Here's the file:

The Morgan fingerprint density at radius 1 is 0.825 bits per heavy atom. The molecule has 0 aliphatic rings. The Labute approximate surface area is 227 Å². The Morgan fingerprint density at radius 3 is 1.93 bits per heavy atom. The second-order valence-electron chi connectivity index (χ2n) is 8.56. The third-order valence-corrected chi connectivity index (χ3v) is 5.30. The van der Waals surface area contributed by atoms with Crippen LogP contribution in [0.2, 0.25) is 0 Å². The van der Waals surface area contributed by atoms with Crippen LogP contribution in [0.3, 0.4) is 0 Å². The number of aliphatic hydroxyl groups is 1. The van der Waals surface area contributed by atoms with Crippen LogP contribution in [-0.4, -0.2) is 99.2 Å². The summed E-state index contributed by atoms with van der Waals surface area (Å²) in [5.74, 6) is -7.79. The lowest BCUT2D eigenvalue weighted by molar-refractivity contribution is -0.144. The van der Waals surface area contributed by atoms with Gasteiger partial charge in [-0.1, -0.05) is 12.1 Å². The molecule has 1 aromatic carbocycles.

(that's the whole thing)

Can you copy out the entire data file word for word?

The Morgan fingerprint density at radius 1 is 0.825 bits per heavy atom. The molecule has 0 aliphatic rings. The Labute approximate surface area is 227 Å². The Morgan fingerprint density at radius 3 is 1.93 bits per heavy atom. The second-order valence-electron chi connectivity index (χ2n) is 8.56. The third-order valence-corrected chi connectivity index (χ3v) is 5.30. The van der Waals surface area contributed by atoms with Crippen LogP contribution in [0.2, 0.25) is 0 Å². The van der Waals surface area contributed by atoms with Crippen LogP contribution in [0.3, 0.4) is 0 Å². The number of aliphatic hydroxyl groups is 1. The van der Waals surface area contributed by atoms with Crippen LogP contribution in [-0.4, -0.2) is 99.2 Å². The summed E-state index contributed by atoms with van der Waals surface area (Å²) in [5.74, 6) is -7.79. The lowest BCUT2D eigenvalue weighted by molar-refractivity contribution is -0.144. The van der Waals surface area contributed by atoms with Gasteiger partial charge in [-0.1, -0.05) is 12.1 Å². The molecule has 1 aromatic carbocycles.